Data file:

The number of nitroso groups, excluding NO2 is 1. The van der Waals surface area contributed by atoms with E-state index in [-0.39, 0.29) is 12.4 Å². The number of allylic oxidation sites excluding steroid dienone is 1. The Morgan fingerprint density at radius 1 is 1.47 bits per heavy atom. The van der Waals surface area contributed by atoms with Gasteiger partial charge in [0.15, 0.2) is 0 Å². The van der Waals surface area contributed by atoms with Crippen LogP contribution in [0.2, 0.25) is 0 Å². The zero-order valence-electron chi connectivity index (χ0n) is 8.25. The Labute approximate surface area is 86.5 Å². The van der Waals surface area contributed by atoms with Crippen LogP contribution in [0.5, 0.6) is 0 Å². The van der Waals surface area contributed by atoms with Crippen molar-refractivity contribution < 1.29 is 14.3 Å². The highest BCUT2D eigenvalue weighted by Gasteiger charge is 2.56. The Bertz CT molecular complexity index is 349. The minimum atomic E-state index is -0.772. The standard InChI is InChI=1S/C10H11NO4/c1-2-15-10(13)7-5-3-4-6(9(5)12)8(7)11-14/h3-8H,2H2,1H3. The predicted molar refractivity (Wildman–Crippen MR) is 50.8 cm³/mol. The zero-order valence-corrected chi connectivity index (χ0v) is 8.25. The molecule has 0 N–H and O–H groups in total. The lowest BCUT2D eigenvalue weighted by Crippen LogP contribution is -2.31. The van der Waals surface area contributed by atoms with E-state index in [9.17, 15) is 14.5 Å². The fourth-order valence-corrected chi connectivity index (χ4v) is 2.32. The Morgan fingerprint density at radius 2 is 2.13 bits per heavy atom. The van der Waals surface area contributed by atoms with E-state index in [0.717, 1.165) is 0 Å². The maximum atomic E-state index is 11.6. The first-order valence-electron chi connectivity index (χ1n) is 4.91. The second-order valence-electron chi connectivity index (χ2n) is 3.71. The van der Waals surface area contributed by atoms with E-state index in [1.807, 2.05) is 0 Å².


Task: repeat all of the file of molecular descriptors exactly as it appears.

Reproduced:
The number of nitroso groups, excluding NO2 is 1. The van der Waals surface area contributed by atoms with E-state index in [-0.39, 0.29) is 12.4 Å². The number of allylic oxidation sites excluding steroid dienone is 1. The Morgan fingerprint density at radius 1 is 1.47 bits per heavy atom. The van der Waals surface area contributed by atoms with Gasteiger partial charge in [0.15, 0.2) is 0 Å². The van der Waals surface area contributed by atoms with Crippen LogP contribution in [0.2, 0.25) is 0 Å². The zero-order valence-electron chi connectivity index (χ0n) is 8.25. The Labute approximate surface area is 86.5 Å². The van der Waals surface area contributed by atoms with Crippen LogP contribution in [0.5, 0.6) is 0 Å². The van der Waals surface area contributed by atoms with Crippen molar-refractivity contribution < 1.29 is 14.3 Å². The highest BCUT2D eigenvalue weighted by Gasteiger charge is 2.56. The Bertz CT molecular complexity index is 349. The minimum atomic E-state index is -0.772. The standard InChI is InChI=1S/C10H11NO4/c1-2-15-10(13)7-5-3-4-6(9(5)12)8(7)11-14/h3-8H,2H2,1H3. The predicted molar refractivity (Wildman–Crippen MR) is 50.8 cm³/mol. The zero-order valence-corrected chi connectivity index (χ0v) is 8.25. The molecule has 0 N–H and O–H groups in total. The lowest BCUT2D eigenvalue weighted by Crippen LogP contribution is -2.31. The van der Waals surface area contributed by atoms with E-state index in [9.17, 15) is 14.5 Å². The fourth-order valence-corrected chi connectivity index (χ4v) is 2.32. The Morgan fingerprint density at radius 2 is 2.13 bits per heavy atom. The van der Waals surface area contributed by atoms with E-state index in [0.717, 1.165) is 0 Å². The maximum atomic E-state index is 11.6. The first-order valence-electron chi connectivity index (χ1n) is 4.91. The second-order valence-electron chi connectivity index (χ2n) is 3.71. The van der Waals surface area contributed by atoms with E-state index in [1.807, 2.05) is 0 Å².